On Design with Heart: I set out to just design just a few cards I thought might be appropriate for male couples or female couples. And as I did that work, I thought, “I love this.” It taps into my love of typography, my love of graphic design, my love of illustration. But also, it allows me to put forth really positive messaging. And so I intended for the line to be simply based around marriage equality and LGBTQ lives. But then the message that came back to me is that love permeates all that’s good and hopeful. Love is present in all of life’s greatest celebratory moments: a new baby, new home, birthday, even thank you and thinking of you. And so I just had a little bit of time that opened up with my client work and I decided I would just give myself a week and see what I came up with. And at the end of the week I had forty-five designs done, and I had forty-five more that I wanted to get done. I just thought, “There’s something here.” I launched Design with Heart in May 2015 at the National Stationery Show in New York and it was a mad scramble to put together an entire product line, website, catalog, inventory, shipping procedures, but it was a passion project, and I derive great joy from it.… Immediately we took orders from museum stores and high-end boutiques around the country…. I think for me as a creative person the greatest thrill has been having the line picked up by the high-end museum stores because what else as a creative person was I ever going to design that would end up in a museum, right?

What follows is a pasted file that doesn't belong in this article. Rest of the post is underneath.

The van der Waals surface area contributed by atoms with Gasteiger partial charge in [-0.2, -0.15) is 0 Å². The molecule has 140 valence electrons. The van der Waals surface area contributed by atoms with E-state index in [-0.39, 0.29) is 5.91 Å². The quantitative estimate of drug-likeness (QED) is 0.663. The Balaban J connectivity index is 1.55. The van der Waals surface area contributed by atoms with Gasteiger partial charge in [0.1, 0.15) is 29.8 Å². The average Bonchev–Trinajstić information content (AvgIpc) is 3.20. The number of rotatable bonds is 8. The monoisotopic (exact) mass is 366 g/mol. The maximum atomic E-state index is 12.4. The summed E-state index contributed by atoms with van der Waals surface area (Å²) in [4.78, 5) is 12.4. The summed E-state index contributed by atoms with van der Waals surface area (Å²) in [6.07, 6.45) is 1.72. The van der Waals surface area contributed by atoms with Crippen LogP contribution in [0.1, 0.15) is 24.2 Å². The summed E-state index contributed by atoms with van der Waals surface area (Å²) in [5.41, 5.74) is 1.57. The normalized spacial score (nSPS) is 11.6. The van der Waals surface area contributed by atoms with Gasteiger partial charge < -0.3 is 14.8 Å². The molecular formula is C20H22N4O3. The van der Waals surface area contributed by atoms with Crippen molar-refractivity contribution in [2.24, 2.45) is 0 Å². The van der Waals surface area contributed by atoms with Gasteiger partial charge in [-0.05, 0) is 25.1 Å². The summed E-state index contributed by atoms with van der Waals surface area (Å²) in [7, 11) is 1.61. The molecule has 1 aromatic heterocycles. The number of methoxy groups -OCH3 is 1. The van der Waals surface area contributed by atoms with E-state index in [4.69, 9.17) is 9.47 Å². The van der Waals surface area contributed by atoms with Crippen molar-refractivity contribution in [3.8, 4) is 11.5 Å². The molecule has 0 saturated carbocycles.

“But then the message that came back to me is that love permeates all that’s good and hopeful. Love is present in all of life’s greatest celebratory moments: a new baby, new home, birthday, even thank you and thinking of you.”

On the written word and love: It’s fun to know that the work that we’re doing is actually a touchpoint between people. We try to have our greeting cards start a conversation, as opposed to trying to be the conversation, so it is a connection point between two people…. It’s been really amazing also in Chris’ illness to see just how many people still take the time to understand that there is power in the written word. There is power in the connection of reaching out to someone with a written note. I hope we don’t lose that as a people. No one is ever going to take an email and print it out and save it, but I can tell you there are handwritten notes that were sent to Chris and to our family during this time that I will forever treasure.

Find out where you can buy Design with Heart stationery at designwithheart.com.

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News

Reduce, Reuse, Refill, Columbus!

Julian Foglietti

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Jamie Fairman and Adria Hall, Photo by Koko